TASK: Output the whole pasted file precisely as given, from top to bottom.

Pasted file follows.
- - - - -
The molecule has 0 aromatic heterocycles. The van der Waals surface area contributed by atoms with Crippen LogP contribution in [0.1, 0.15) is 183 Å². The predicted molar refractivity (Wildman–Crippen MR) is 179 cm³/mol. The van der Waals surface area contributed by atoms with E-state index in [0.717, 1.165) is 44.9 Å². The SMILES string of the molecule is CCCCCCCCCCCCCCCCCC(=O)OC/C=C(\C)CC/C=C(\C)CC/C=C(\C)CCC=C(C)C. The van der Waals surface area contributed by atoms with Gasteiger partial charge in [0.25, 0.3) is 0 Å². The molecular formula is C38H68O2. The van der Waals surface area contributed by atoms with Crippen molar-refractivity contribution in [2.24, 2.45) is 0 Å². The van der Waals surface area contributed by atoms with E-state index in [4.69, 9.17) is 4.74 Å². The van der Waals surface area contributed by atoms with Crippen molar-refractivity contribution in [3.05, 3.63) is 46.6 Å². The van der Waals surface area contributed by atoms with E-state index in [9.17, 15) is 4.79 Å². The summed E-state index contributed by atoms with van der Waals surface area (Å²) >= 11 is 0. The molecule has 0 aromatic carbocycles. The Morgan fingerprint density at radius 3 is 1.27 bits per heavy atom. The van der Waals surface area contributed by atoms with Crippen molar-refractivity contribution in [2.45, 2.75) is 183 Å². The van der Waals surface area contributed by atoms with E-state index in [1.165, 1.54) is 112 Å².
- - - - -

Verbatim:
The molecule has 0 aromatic heterocycles. The van der Waals surface area contributed by atoms with Crippen LogP contribution in [0.1, 0.15) is 183 Å². The predicted molar refractivity (Wildman–Crippen MR) is 179 cm³/mol. The van der Waals surface area contributed by atoms with E-state index in [0.717, 1.165) is 44.9 Å². The SMILES string of the molecule is CCCCCCCCCCCCCCCCCC(=O)OC/C=C(\C)CC/C=C(\C)CC/C=C(\C)CCC=C(C)C. The van der Waals surface area contributed by atoms with Gasteiger partial charge in [0.25, 0.3) is 0 Å². The molecular formula is C38H68O2. The van der Waals surface area contributed by atoms with Crippen molar-refractivity contribution in [2.24, 2.45) is 0 Å². The van der Waals surface area contributed by atoms with E-state index in [4.69, 9.17) is 4.74 Å². The van der Waals surface area contributed by atoms with Crippen molar-refractivity contribution in [3.05, 3.63) is 46.6 Å². The van der Waals surface area contributed by atoms with E-state index in [9.17, 15) is 4.79 Å². The summed E-state index contributed by atoms with van der Waals surface area (Å²) >= 11 is 0. The molecule has 0 aromatic carbocycles. The Morgan fingerprint density at radius 3 is 1.27 bits per heavy atom. The van der Waals surface area contributed by atoms with Crippen molar-refractivity contribution in [2.45, 2.75) is 183 Å². The van der Waals surface area contributed by atoms with E-state index in [1.165, 1.54) is 112 Å².